This wall is mostly for novels that were fairly new when I first read them. A lot of the books I’ve read since I started this blog are here, and a lot of what I think of as kind of disposable contemporary fiction. John Grisham, for example. If we’re going to Half-Price Books in Columbus I will sometimes look at these shelves to see if there’s one or two I didn’t particularly like but bought at the airport or on impulse. Then I take it and get a little trade-in value towards buying something else.
Here’s some of the science fiction, in the shelves. On top of these shelves is a miscellaneous collection of books that was on the floor underneath the built-in bookshelves in our living room and we haven’t put them all in where they belong yet. We have to do that before we can bring down the next collection of floor books. So probably the next time somebody who doesn’t come to our house all the time plans a visit.
Here is another shot to show you how the walls of the downstairs are lined with bookcases. This is the left-hand side of the room. Do you see the empty table with bins underneath? That’s ready to receive the stuff coming home from college. The bins already have some winter clothing that came home at spring break. By the time the bins are filled up again, Eleanor will be graduated from college!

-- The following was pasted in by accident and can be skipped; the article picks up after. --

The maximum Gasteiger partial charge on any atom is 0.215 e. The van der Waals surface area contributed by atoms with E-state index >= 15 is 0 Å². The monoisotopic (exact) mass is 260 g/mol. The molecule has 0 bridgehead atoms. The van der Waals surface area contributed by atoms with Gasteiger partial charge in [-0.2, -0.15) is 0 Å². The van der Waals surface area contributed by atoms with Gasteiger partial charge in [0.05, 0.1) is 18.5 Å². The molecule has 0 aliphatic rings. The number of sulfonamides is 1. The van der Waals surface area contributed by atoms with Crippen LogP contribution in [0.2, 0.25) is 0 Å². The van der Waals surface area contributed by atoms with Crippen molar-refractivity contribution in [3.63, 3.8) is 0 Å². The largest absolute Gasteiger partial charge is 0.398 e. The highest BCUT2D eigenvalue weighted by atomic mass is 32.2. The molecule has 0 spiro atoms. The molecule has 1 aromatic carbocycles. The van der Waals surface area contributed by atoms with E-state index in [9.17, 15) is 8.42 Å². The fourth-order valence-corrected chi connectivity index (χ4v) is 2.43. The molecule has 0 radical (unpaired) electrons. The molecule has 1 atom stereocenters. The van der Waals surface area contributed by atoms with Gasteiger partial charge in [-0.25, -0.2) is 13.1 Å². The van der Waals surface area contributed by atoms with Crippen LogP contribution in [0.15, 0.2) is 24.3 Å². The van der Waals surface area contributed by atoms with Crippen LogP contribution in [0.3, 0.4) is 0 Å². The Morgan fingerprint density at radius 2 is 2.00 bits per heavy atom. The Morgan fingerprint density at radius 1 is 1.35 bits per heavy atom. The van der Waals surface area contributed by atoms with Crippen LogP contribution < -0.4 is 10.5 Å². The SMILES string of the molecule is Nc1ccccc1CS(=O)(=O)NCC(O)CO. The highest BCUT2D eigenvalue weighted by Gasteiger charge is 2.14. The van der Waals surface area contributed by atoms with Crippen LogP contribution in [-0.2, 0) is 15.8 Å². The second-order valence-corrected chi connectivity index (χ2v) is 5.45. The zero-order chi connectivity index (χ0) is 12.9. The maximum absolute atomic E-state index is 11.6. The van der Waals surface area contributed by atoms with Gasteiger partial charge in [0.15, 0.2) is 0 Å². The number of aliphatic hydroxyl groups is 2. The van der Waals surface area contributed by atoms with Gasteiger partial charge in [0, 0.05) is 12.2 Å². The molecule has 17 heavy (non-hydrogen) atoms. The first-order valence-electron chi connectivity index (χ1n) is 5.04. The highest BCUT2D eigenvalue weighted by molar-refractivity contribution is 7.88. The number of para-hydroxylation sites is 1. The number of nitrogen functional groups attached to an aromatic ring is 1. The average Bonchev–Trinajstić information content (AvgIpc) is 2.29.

…How else would we know where a particular book is when we want it, unless we’re looking through them all the time?
The Antigone Poems were written in the 1970’s by Marie Slaight as a collaboration with artist Terrence Tasker, whose charcoal drawings appear throughout the volume; they were published in 2014. I got a copy of the volume from Australia, where it was published by Altaire Productions, because I agreed to take part in the blog tour with TLC. The title alone got me interested; I’ve always been interested in the character of Antigone, whose teenage defiance and purity of belief in how the gods would have things done raises questions about her uncle’s–King Creon’s– authority.
At first the poems seem loosely, if at all, tied to the story of Antigone. They’re very short, just moments of emotion. The first one is “tormented” and mentions “anguish.” The next has a line about those who “dare death with their insouciance.” Wait, this is starting to sound like the Antigone I know. And look, in the third poem she mentions “the disorder/I hold sacred.” There’s the defiant teenage girl!
By the end of the fourth poem she is asking herself “where is my tongue?” because “if this perfume doesn’t burst/it will twist into venom.” That evokes the first idealism of youth. It’s all-or-nothing belief. You either let the young person run with it, or you try to disabuse her of some of her more outrageous notions and risk the full force of her bitterness against you, the messenger.